Legal services provided by the: Kyle Soble law corporation. Lawyer/barrister & solicitor, Notary Public
Q: What is a power of attorney?
A: A power of attorney allows you to give someone else the authority to act in your place, subject to the type of power that is given.
There are two types of power of attorney. The first is general—it gives someone the power to do all the things that you can lawfully do. The second is a limited, or specific, power of attorney, which gives someone the authority to perform only specific acts on your behalf.
Q: Who can give power of attorney?
A: Anyone who is 18 or over, and can appreciate the nature and extent of their property and affairs, can understand to whom they are giving the authority set out in the power of attorney, and can also appreciate the extent of that authority can give power of attorney. The person giving power of attorney has to be awake, (not unconscious).
Q: Who can I appoint in my power of attorney?
A: Anyone who is of sound mind can act as a power of attorney. You should of course only choose someone who will act in your best interest for your property and affairs. You can also choose to have more than one person for your power of attorney.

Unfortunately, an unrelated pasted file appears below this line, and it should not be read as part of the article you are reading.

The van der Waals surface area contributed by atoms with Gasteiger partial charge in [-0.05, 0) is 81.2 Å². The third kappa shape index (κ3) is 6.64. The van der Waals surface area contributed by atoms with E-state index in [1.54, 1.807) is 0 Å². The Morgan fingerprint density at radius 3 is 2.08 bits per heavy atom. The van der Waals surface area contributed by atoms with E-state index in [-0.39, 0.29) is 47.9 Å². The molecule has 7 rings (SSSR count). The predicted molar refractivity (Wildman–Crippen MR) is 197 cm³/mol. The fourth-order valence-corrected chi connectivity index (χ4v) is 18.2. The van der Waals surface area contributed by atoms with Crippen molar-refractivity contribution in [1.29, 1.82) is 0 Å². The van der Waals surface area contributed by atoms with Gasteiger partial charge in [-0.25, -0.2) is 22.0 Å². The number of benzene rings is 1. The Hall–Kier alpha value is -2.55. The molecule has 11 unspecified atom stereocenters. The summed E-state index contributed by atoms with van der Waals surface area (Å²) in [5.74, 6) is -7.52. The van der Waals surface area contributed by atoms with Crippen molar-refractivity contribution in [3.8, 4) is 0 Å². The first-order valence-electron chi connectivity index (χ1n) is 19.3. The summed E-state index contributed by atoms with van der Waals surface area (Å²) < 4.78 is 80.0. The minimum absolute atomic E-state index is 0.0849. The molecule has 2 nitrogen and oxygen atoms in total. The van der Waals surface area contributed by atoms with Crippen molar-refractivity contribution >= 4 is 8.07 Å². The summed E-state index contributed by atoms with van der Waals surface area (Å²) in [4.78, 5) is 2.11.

Q: Why should I have a power of attorney?
A: In the event that you lose mobility or mental capacity, a power of attorney gives you control over who will manage your property and affairs. It is also simpler and cheaper than alternatives, such as committeeship.
Q: What if I change my mind about who I wish to appoint in my power of attorney?
A: In the case of a specific power of attorney, the completion of the specific task or the passing of the date specified in the power of attorney results in the cancellation of the power of attorney.
Q: Can a general or specific power of attorney be revoked?
A: A specific or general power of attorney can be terminated by any one of the following:
You may become incapacitated and/or unable to manage your affairs personally, due to either physical or mental conditions which may be temporary or permanent. For instance, temporary incapacity can easily be a result of the medication your doctor has prescribed for you while in the hospital. But, in the meantime, if you need to have things done on your behalf, and you don't have a Power of Attorney, you could be facing a major issue.